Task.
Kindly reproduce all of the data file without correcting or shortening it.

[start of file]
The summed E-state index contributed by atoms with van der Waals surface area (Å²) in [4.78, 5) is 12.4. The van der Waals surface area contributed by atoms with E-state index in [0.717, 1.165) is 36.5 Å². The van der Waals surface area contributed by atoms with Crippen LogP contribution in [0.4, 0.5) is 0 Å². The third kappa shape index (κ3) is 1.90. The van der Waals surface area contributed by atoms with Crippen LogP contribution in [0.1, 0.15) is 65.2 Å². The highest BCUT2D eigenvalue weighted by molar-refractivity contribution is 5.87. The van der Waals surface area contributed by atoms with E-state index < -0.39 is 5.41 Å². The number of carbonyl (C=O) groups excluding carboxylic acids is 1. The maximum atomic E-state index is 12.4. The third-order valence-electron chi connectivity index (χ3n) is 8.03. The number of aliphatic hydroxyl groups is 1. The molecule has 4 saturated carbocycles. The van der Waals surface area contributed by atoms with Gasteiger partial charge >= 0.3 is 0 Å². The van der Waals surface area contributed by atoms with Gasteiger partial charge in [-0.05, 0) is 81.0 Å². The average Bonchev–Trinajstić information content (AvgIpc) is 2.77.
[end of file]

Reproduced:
The summed E-state index contributed by atoms with van der Waals surface area (Å²) in [4.78, 5) is 12.4. The van der Waals surface area contributed by atoms with E-state index in [0.717, 1.165) is 36.5 Å². The van der Waals surface area contributed by atoms with Crippen LogP contribution in [0.4, 0.5) is 0 Å². The third kappa shape index (κ3) is 1.90. The van der Waals surface area contributed by atoms with Crippen LogP contribution in [0.1, 0.15) is 65.2 Å². The highest BCUT2D eigenvalue weighted by molar-refractivity contribution is 5.87. The van der Waals surface area contributed by atoms with E-state index < -0.39 is 5.41 Å². The number of carbonyl (C=O) groups excluding carboxylic acids is 1. The maximum atomic E-state index is 12.4. The third-order valence-electron chi connectivity index (χ3n) is 8.03. The number of aliphatic hydroxyl groups is 1. The molecule has 4 saturated carbocycles. The van der Waals surface area contributed by atoms with Gasteiger partial charge >= 0.3 is 0 Å². The van der Waals surface area contributed by atoms with Gasteiger partial charge in [-0.05, 0) is 81.0 Å². The average Bonchev–Trinajstić information content (AvgIpc) is 2.77.